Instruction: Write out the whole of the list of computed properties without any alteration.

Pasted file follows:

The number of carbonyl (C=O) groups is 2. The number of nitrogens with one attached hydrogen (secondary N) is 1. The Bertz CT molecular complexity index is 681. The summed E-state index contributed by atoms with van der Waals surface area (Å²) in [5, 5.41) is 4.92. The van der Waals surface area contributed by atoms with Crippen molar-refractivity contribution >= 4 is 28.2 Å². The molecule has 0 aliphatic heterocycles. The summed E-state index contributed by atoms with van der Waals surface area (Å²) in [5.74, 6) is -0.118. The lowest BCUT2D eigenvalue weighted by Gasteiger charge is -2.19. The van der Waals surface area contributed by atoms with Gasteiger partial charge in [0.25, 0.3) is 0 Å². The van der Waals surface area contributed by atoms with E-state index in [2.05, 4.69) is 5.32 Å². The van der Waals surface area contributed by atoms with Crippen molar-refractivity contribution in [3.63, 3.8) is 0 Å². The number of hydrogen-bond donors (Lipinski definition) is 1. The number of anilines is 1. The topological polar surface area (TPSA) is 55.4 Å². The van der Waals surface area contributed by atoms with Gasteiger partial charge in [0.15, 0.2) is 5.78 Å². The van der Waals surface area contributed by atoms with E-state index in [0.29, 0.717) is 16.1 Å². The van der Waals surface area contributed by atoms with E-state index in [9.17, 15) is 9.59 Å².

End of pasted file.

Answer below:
The number of carbonyl (C=O) groups is 2. The number of nitrogens with one attached hydrogen (secondary N) is 1. The Bertz CT molecular complexity index is 681. The summed E-state index contributed by atoms with van der Waals surface area (Å²) in [5, 5.41) is 4.92. The van der Waals surface area contributed by atoms with Crippen molar-refractivity contribution >= 4 is 28.2 Å². The molecule has 0 aliphatic heterocycles. The summed E-state index contributed by atoms with van der Waals surface area (Å²) in [5.74, 6) is -0.118. The lowest BCUT2D eigenvalue weighted by Gasteiger charge is -2.19. The van der Waals surface area contributed by atoms with Gasteiger partial charge in [0.25, 0.3) is 0 Å². The van der Waals surface area contributed by atoms with E-state index in [2.05, 4.69) is 5.32 Å². The van der Waals surface area contributed by atoms with Crippen molar-refractivity contribution in [3.63, 3.8) is 0 Å². The number of hydrogen-bond donors (Lipinski definition) is 1. The number of anilines is 1. The topological polar surface area (TPSA) is 55.4 Å². The van der Waals surface area contributed by atoms with Gasteiger partial charge in [0.15, 0.2) is 5.78 Å². The van der Waals surface area contributed by atoms with E-state index in [0.29, 0.717) is 16.1 Å². The van der Waals surface area contributed by atoms with E-state index in [9.17, 15) is 9.59 Å².